Astrolabe

The Original “Snail Mail”

A glimpse at the postal history of the Turks & Caicos Islands.

Story & Photos By Peter Marshall

Many people the world over have never heard of the Turks & Caicos Islands. But among philatelists (a posh word for stamp collectors, myself included), the Islands are famous for the colourful, diverse postage stamps they issue.
Until the salt-raking stamps were introduced it was only the postcards that told anything about what could be found in these islands. My own interest gradually became more focused on the postcards and envelopes themselves, adding to the history of the Islands. I have not found any picture postcard before 1900. Many, if not most, were sent by visitors, and are more likely to be found abroad, as indeed are most stamps and envelopes.

A range of early stamps used on one postcard in 1927.

A range of early stamps used on one postcard in 1927.

I imagine that few readers of the Astrolabe can remember stamps much further back than 1967 when the Turks Islands celebrated the 100th Anniversary of their “separation” from the Bahamas. Interestingly, up to 1900, TCI stamps carried the Turks Islands name only and thereafter, Turks and Caicos Islands. Before 1867 there were no stamps but just a simple postmark to show that postage had been paid. Given the relatively small population of the Islands, it was almost inevitable that properly used stamps would be scarcer than those unfranked. As years advanced, stamps became more and more important as revenue generators for the Islands through stamp collectors rather than just postal use.
There were half a dozen other issues up until the time of the present monarch but less than 15 in total in nearly 90 years before then, and some of those included stamps for events such as coronations, victory, etc.
When did they think of introducing the local postage rate of ¼d? Perhaps during 1909 when the next design, showing a portrait of King Edward VII, was issued but without that value. The ¼d “cactus” design came out the following year. Was it a trial overprint or just a bogus stamp? Does any reader have an old family album with perhaps a letter or card tucked away, which was delivered with that stamp applied? This is an example of where the philatelist often has to rely on local knowledge, and the longer one does not ask the question, the less likely that we will know. Can YOU help?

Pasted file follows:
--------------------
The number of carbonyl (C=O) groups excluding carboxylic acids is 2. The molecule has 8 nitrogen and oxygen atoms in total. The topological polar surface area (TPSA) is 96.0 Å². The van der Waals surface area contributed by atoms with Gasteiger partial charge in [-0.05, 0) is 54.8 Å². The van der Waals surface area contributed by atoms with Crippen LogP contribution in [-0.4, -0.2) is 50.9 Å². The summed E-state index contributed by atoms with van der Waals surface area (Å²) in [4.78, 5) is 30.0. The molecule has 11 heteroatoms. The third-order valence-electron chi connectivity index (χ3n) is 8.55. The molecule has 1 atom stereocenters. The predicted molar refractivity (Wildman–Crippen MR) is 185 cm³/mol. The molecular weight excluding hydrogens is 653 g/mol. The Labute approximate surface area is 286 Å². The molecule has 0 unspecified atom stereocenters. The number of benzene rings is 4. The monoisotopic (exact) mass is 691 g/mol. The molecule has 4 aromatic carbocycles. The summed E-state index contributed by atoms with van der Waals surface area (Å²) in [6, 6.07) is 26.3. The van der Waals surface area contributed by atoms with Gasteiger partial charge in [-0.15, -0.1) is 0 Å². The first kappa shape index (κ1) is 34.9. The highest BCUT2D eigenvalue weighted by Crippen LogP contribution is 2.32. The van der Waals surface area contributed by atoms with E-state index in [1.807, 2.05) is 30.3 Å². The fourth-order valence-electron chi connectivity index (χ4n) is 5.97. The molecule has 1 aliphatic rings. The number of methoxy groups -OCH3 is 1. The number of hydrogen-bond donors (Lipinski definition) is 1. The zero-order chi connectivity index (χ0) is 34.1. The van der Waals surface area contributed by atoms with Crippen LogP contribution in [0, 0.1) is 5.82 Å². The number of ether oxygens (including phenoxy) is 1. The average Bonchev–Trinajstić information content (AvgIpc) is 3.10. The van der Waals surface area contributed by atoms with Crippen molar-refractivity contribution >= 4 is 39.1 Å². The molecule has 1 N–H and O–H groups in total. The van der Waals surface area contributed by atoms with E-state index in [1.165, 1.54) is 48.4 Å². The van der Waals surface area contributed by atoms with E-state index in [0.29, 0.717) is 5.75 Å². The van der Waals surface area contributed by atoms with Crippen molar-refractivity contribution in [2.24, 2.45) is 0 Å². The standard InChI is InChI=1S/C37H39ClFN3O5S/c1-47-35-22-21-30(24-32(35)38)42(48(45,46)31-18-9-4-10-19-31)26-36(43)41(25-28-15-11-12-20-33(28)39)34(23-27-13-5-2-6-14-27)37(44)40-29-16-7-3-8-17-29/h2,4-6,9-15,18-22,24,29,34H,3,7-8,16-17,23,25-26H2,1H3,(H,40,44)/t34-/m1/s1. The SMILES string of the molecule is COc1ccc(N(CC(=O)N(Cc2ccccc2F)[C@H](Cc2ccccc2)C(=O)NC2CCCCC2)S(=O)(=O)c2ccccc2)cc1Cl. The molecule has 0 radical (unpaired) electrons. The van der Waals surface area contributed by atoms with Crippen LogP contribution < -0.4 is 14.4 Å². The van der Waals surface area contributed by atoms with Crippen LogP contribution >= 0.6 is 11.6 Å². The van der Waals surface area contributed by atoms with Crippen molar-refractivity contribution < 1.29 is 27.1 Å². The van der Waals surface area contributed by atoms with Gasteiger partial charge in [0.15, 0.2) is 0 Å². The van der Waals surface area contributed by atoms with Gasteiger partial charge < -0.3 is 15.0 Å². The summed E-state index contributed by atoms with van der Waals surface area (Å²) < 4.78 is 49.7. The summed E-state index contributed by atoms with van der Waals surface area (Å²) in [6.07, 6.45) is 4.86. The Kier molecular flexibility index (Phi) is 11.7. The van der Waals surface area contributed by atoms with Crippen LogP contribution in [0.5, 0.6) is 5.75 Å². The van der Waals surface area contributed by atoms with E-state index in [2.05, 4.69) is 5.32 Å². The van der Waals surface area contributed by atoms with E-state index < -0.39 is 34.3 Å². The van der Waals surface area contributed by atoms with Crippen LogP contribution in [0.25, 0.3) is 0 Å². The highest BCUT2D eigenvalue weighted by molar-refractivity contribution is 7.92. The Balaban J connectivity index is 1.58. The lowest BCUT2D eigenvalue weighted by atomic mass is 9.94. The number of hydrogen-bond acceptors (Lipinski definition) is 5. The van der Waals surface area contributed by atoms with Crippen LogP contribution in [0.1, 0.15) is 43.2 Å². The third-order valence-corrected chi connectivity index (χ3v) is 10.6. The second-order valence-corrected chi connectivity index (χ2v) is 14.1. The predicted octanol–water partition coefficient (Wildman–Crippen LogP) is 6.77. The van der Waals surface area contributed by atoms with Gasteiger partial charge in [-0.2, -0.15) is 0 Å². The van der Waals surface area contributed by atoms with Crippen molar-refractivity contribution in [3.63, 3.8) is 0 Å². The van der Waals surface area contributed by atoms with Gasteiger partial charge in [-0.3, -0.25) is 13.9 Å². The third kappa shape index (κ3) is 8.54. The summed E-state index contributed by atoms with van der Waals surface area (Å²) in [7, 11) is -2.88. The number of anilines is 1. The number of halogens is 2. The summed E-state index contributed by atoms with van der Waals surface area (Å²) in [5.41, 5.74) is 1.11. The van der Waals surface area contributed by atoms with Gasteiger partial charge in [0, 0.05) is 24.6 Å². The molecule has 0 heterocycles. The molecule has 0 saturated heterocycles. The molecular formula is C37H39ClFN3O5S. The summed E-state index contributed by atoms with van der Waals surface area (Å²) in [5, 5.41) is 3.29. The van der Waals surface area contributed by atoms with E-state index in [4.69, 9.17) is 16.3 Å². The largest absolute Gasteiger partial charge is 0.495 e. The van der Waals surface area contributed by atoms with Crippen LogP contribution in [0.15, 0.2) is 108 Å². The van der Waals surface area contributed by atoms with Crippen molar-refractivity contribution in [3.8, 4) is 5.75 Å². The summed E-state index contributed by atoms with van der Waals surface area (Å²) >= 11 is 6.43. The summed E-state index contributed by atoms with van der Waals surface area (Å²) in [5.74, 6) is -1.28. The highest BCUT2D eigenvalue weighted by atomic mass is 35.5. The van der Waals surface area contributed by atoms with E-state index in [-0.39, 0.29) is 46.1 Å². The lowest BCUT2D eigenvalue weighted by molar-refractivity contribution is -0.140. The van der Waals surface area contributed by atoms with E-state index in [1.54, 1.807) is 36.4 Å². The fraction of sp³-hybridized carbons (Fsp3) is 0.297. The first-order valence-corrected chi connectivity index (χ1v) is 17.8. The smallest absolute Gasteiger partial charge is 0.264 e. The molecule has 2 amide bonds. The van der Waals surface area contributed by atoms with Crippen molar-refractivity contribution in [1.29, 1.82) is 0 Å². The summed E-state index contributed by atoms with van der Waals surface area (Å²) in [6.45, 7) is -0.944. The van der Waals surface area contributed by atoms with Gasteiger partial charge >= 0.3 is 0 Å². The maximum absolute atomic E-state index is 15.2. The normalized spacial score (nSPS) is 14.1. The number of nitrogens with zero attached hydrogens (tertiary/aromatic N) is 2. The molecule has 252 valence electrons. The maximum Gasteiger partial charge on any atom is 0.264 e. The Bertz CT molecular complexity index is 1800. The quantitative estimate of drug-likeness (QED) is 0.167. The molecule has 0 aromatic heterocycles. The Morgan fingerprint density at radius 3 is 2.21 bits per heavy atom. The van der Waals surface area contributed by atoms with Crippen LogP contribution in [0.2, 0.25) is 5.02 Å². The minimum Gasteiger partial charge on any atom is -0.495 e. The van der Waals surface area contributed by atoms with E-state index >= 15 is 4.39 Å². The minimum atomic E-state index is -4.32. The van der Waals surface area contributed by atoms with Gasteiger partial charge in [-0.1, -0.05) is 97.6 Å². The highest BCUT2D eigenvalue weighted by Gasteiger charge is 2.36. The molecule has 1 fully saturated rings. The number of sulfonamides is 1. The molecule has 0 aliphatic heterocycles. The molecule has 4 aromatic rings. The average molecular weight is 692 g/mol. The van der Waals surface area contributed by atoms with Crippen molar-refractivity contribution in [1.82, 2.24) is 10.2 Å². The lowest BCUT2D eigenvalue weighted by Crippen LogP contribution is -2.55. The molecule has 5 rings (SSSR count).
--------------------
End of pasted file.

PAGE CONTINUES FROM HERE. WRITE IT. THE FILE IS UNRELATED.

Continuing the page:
The customs house produces another query for YOU! OHMS correspondence was often stamped with an oval marked “Postmaster Turks Islands,” usually dated in the centre, but the one above has “Customs House Turks Islands.” When was that in use (other than the date shown)? Does the rubber stamp still exist, perhaps with the postmaster?
Ham radio card from Grand Turk.

Ham radio card from Grand Turk.

Much more recently (only 50 or so years ago!), there was another counterpart to the postcard—ham radio cards identifying individually owned, non-commercial radio transmitters, by which communication was instantaneous, long before the days of the Internet. The interest I have in these is that they are from residents and thus include people’s names. All ham radios in the TCI had call signs beginning with VP5.
Envelopes to or from the following salt merchants are also in my album: Harriott Salt, George Frith, Alfred Stubbs, and Neale Coverley. I wonder if relations of those who worked there are still resident. And what about Oscar Greg, Edward Cameron (Comissioner at Government House) or Postmaster T. Lindsay Smith, in the 1920s?
If YOU should find something similar to any of the items mentioned in the article, perhaps lurking at the bottom of an old drawer, I would be delighted to hear from you. I can either be contacted at my e-mail (ar.01177@yahoo.co.uk) or through the Museum (info@tcmuseum.org). Help us reconstruct the postal history of the TCI!



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Photographer Marta Morton took a much-anticipated trip to Salt Cay in early April, where, among some 5,000 pictures, she captured this intriguing shot of the island’s iconic donkeys. You will find more of Marta’s beautiful photography throughout this issue and atPhotographer Agile LeVin captured this magnificent shot of freediver Samantha Kildegaard, of Free Dive With Me, at Malcolm’s Road Beach on Providenciales. Agile, who grew up and currently resides in Turks & Caicos, has been turning his camera to the country’s beauty for most of his life. He, along with his brother Daniel, produce Visit TCI , a website filled with comprehensive and current information about the Islands.

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